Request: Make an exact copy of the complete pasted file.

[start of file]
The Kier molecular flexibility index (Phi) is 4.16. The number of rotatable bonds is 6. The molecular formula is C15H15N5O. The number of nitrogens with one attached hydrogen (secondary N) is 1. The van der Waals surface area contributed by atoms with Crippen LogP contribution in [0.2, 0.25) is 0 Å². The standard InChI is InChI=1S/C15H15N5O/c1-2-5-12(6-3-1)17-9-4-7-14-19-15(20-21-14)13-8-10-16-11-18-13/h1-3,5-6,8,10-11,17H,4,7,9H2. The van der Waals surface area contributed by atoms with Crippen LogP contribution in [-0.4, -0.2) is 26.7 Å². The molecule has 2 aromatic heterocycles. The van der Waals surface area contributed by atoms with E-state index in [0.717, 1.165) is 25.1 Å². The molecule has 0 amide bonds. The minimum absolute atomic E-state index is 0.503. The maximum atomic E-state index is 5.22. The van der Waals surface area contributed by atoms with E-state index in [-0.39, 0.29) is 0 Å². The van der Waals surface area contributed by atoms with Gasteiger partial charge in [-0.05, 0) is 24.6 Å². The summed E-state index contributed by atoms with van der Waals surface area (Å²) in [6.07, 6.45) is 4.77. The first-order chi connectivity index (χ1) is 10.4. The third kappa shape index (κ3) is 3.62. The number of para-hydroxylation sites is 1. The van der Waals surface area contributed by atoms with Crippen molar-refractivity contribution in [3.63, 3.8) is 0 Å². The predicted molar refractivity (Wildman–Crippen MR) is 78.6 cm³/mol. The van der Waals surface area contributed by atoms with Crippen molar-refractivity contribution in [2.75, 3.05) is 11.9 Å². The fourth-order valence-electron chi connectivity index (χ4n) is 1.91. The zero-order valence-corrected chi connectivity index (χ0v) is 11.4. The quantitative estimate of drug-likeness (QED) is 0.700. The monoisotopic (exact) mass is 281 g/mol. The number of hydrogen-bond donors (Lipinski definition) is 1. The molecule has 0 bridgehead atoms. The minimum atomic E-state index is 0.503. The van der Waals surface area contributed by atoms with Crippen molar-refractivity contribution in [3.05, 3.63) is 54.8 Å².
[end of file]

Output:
The Kier molecular flexibility index (Phi) is 4.16. The number of rotatable bonds is 6. The molecular formula is C15H15N5O. The number of nitrogens with one attached hydrogen (secondary N) is 1. The van der Waals surface area contributed by atoms with Crippen LogP contribution in [0.2, 0.25) is 0 Å². The standard InChI is InChI=1S/C15H15N5O/c1-2-5-12(6-3-1)17-9-4-7-14-19-15(20-21-14)13-8-10-16-11-18-13/h1-3,5-6,8,10-11,17H,4,7,9H2. The van der Waals surface area contributed by atoms with Crippen LogP contribution in [-0.4, -0.2) is 26.7 Å². The molecule has 2 aromatic heterocycles. The van der Waals surface area contributed by atoms with E-state index in [0.717, 1.165) is 25.1 Å². The molecule has 0 amide bonds. The minimum absolute atomic E-state index is 0.503. The maximum atomic E-state index is 5.22. The van der Waals surface area contributed by atoms with E-state index in [-0.39, 0.29) is 0 Å². The van der Waals surface area contributed by atoms with Gasteiger partial charge in [-0.05, 0) is 24.6 Å². The summed E-state index contributed by atoms with van der Waals surface area (Å²) in [6.07, 6.45) is 4.77. The first-order chi connectivity index (χ1) is 10.4. The third kappa shape index (κ3) is 3.62. The number of para-hydroxylation sites is 1. The van der Waals surface area contributed by atoms with Crippen molar-refractivity contribution in [3.63, 3.8) is 0 Å². The predicted molar refractivity (Wildman–Crippen MR) is 78.6 cm³/mol. The van der Waals surface area contributed by atoms with Crippen molar-refractivity contribution in [2.75, 3.05) is 11.9 Å². The fourth-order valence-electron chi connectivity index (χ4n) is 1.91. The zero-order valence-corrected chi connectivity index (χ0v) is 11.4. The quantitative estimate of drug-likeness (QED) is 0.700. The monoisotopic (exact) mass is 281 g/mol. The number of hydrogen-bond donors (Lipinski definition) is 1. The molecule has 0 bridgehead atoms. The minimum atomic E-state index is 0.503. The van der Waals surface area contributed by atoms with Crippen molar-refractivity contribution in [3.05, 3.63) is 54.8 Å².